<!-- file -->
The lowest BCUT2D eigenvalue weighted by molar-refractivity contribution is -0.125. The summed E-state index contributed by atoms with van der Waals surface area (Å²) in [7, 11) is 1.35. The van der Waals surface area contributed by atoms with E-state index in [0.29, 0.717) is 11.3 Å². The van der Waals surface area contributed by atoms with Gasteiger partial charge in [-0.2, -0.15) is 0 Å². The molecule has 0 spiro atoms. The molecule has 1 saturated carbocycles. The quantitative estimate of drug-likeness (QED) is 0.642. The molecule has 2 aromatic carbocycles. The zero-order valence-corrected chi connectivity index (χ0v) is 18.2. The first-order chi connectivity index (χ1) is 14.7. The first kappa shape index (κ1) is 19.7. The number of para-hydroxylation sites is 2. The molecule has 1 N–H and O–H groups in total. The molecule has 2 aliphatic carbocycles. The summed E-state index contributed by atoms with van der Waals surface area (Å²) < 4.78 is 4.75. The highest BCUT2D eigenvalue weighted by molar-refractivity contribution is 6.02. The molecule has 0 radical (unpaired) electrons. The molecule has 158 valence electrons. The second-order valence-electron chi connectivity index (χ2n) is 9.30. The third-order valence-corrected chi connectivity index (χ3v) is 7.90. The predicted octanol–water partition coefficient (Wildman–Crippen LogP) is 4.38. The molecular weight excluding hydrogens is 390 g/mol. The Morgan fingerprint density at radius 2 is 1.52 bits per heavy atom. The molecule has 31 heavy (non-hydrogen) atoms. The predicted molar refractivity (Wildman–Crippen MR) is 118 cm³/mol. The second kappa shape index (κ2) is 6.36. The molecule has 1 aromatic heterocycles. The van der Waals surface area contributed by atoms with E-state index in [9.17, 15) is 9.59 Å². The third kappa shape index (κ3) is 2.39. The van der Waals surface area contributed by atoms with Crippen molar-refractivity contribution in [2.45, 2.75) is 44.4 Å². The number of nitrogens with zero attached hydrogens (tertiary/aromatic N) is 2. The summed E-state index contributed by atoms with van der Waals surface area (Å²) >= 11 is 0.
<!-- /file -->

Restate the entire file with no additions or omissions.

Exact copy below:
The lowest BCUT2D eigenvalue weighted by molar-refractivity contribution is -0.125. The summed E-state index contributed by atoms with van der Waals surface area (Å²) in [7, 11) is 1.35. The van der Waals surface area contributed by atoms with E-state index in [0.29, 0.717) is 11.3 Å². The van der Waals surface area contributed by atoms with Gasteiger partial charge in [-0.2, -0.15) is 0 Å². The molecule has 0 spiro atoms. The molecule has 1 saturated carbocycles. The quantitative estimate of drug-likeness (QED) is 0.642. The molecule has 2 aromatic carbocycles. The zero-order valence-corrected chi connectivity index (χ0v) is 18.2. The first-order chi connectivity index (χ1) is 14.7. The first kappa shape index (κ1) is 19.7. The number of para-hydroxylation sites is 2. The molecule has 1 N–H and O–H groups in total. The molecule has 2 aliphatic carbocycles. The summed E-state index contributed by atoms with van der Waals surface area (Å²) < 4.78 is 4.75. The highest BCUT2D eigenvalue weighted by molar-refractivity contribution is 6.02. The molecule has 0 radical (unpaired) electrons. The molecule has 158 valence electrons. The second-order valence-electron chi connectivity index (χ2n) is 9.30. The third-order valence-corrected chi connectivity index (χ3v) is 7.90. The predicted octanol–water partition coefficient (Wildman–Crippen LogP) is 4.38. The molecular weight excluding hydrogens is 390 g/mol. The Morgan fingerprint density at radius 2 is 1.52 bits per heavy atom. The molecule has 31 heavy (non-hydrogen) atoms. The predicted molar refractivity (Wildman–Crippen MR) is 118 cm³/mol. The second kappa shape index (κ2) is 6.36. The molecule has 1 aromatic heterocycles. The van der Waals surface area contributed by atoms with E-state index in [9.17, 15) is 9.59 Å². The third kappa shape index (κ3) is 2.39. The van der Waals surface area contributed by atoms with Crippen molar-refractivity contribution in [2.45, 2.75) is 44.4 Å². The number of nitrogens with zero attached hydrogens (tertiary/aromatic N) is 2. The summed E-state index contributed by atoms with van der Waals surface area (Å²) >= 11 is 0.